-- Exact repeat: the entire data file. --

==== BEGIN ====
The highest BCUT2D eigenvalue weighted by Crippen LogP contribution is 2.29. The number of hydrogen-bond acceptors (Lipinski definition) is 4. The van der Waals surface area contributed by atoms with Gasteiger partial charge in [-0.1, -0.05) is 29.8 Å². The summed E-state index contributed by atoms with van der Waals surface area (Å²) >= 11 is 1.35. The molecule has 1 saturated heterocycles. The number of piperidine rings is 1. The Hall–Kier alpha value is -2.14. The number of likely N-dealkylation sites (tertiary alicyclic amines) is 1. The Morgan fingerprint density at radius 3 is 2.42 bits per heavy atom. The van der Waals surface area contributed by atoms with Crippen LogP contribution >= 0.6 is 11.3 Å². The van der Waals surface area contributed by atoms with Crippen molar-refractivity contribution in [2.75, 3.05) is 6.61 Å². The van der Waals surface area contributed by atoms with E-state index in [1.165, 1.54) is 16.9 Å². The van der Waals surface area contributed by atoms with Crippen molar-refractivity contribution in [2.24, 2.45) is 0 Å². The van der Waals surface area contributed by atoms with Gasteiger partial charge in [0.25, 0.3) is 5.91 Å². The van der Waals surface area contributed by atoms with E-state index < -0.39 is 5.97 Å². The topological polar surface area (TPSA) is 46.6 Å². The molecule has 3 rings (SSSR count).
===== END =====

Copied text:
The highest BCUT2D eigenvalue weighted by Crippen LogP contribution is 2.29. The number of hydrogen-bond acceptors (Lipinski definition) is 4. The van der Waals surface area contributed by atoms with Gasteiger partial charge in [-0.1, -0.05) is 29.8 Å². The summed E-state index contributed by atoms with van der Waals surface area (Å²) >= 11 is 1.35. The molecule has 1 saturated heterocycles. The number of piperidine rings is 1. The Hall–Kier alpha value is -2.14. The number of likely N-dealkylation sites (tertiary alicyclic amines) is 1. The Morgan fingerprint density at radius 3 is 2.42 bits per heavy atom. The van der Waals surface area contributed by atoms with Crippen LogP contribution >= 0.6 is 11.3 Å². The van der Waals surface area contributed by atoms with Crippen molar-refractivity contribution in [2.75, 3.05) is 6.61 Å². The van der Waals surface area contributed by atoms with E-state index in [1.165, 1.54) is 16.9 Å². The van der Waals surface area contributed by atoms with Crippen molar-refractivity contribution in [2.24, 2.45) is 0 Å². The van der Waals surface area contributed by atoms with Gasteiger partial charge in [0.25, 0.3) is 5.91 Å². The van der Waals surface area contributed by atoms with E-state index < -0.39 is 5.97 Å². The topological polar surface area (TPSA) is 46.6 Å². The molecule has 3 rings (SSSR count).